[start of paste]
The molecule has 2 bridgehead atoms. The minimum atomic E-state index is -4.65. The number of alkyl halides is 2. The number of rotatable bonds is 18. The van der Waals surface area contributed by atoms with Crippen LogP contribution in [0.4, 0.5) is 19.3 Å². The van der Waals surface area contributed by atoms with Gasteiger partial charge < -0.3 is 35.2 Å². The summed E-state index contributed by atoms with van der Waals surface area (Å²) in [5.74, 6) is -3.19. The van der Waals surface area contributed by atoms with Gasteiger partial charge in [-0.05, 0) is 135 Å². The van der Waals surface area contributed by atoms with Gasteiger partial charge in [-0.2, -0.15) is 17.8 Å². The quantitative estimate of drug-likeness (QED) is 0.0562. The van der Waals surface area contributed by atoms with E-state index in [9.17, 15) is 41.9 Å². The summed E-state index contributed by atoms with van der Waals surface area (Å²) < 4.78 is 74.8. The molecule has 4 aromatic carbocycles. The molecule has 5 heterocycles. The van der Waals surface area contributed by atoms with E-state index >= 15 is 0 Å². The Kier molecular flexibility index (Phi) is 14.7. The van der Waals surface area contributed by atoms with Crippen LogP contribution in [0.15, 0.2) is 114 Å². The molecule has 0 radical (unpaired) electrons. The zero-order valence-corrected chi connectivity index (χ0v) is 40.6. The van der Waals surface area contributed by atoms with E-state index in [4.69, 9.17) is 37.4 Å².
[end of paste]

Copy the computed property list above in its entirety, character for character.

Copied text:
The molecule has 2 bridgehead atoms. The minimum atomic E-state index is -4.65. The number of alkyl halides is 2. The number of rotatable bonds is 18. The van der Waals surface area contributed by atoms with Crippen LogP contribution in [0.4, 0.5) is 19.3 Å². The van der Waals surface area contributed by atoms with Gasteiger partial charge < -0.3 is 35.2 Å². The summed E-state index contributed by atoms with van der Waals surface area (Å²) in [5.74, 6) is -3.19. The van der Waals surface area contributed by atoms with Gasteiger partial charge in [-0.05, 0) is 135 Å². The van der Waals surface area contributed by atoms with Gasteiger partial charge in [-0.2, -0.15) is 17.8 Å². The quantitative estimate of drug-likeness (QED) is 0.0562. The van der Waals surface area contributed by atoms with E-state index in [9.17, 15) is 41.9 Å². The summed E-state index contributed by atoms with van der Waals surface area (Å²) < 4.78 is 74.8. The molecule has 4 aromatic carbocycles. The molecule has 5 heterocycles. The van der Waals surface area contributed by atoms with E-state index >= 15 is 0 Å². The Kier molecular flexibility index (Phi) is 14.7. The van der Waals surface area contributed by atoms with Crippen LogP contribution in [0.15, 0.2) is 114 Å². The molecule has 0 radical (unpaired) electrons. The zero-order valence-corrected chi connectivity index (χ0v) is 40.6. The van der Waals surface area contributed by atoms with E-state index in [4.69, 9.17) is 37.4 Å².